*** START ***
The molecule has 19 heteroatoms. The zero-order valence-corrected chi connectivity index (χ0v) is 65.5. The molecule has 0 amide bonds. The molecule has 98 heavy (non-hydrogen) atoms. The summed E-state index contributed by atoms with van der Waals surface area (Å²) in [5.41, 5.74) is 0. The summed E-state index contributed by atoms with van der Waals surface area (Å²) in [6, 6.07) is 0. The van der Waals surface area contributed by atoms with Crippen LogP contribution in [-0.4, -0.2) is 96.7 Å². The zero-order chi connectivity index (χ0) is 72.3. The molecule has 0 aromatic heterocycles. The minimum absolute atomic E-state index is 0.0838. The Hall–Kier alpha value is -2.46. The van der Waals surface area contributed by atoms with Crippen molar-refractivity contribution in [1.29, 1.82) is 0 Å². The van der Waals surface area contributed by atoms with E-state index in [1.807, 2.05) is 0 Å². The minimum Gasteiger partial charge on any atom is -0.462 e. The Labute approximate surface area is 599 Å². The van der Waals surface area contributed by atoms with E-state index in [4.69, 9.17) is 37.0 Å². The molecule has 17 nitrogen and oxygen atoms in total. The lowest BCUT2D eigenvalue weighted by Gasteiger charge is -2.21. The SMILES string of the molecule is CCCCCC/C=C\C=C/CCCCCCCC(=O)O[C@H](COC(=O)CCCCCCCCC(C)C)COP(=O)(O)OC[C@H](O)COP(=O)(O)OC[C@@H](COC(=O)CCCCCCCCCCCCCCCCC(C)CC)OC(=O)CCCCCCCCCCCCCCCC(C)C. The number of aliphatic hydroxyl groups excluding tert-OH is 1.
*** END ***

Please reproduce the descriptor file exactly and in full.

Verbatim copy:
The molecule has 19 heteroatoms. The zero-order valence-corrected chi connectivity index (χ0v) is 65.5. The molecule has 0 amide bonds. The molecule has 98 heavy (non-hydrogen) atoms. The summed E-state index contributed by atoms with van der Waals surface area (Å²) in [5.41, 5.74) is 0. The summed E-state index contributed by atoms with van der Waals surface area (Å²) in [6, 6.07) is 0. The van der Waals surface area contributed by atoms with Crippen LogP contribution in [-0.4, -0.2) is 96.7 Å². The zero-order chi connectivity index (χ0) is 72.3. The molecule has 0 aromatic heterocycles. The minimum absolute atomic E-state index is 0.0838. The Hall–Kier alpha value is -2.46. The van der Waals surface area contributed by atoms with Crippen molar-refractivity contribution in [1.29, 1.82) is 0 Å². The van der Waals surface area contributed by atoms with E-state index in [1.807, 2.05) is 0 Å². The minimum Gasteiger partial charge on any atom is -0.462 e. The Labute approximate surface area is 599 Å². The van der Waals surface area contributed by atoms with E-state index in [4.69, 9.17) is 37.0 Å². The molecule has 17 nitrogen and oxygen atoms in total. The lowest BCUT2D eigenvalue weighted by Gasteiger charge is -2.21. The SMILES string of the molecule is CCCCCC/C=C\C=C/CCCCCCCC(=O)O[C@H](COC(=O)CCCCCCCCC(C)C)COP(=O)(O)OC[C@H](O)COP(=O)(O)OC[C@@H](COC(=O)CCCCCCCCCCCCCCCCC(C)CC)OC(=O)CCCCCCCCCCCCCCCC(C)C. The number of aliphatic hydroxyl groups excluding tert-OH is 1.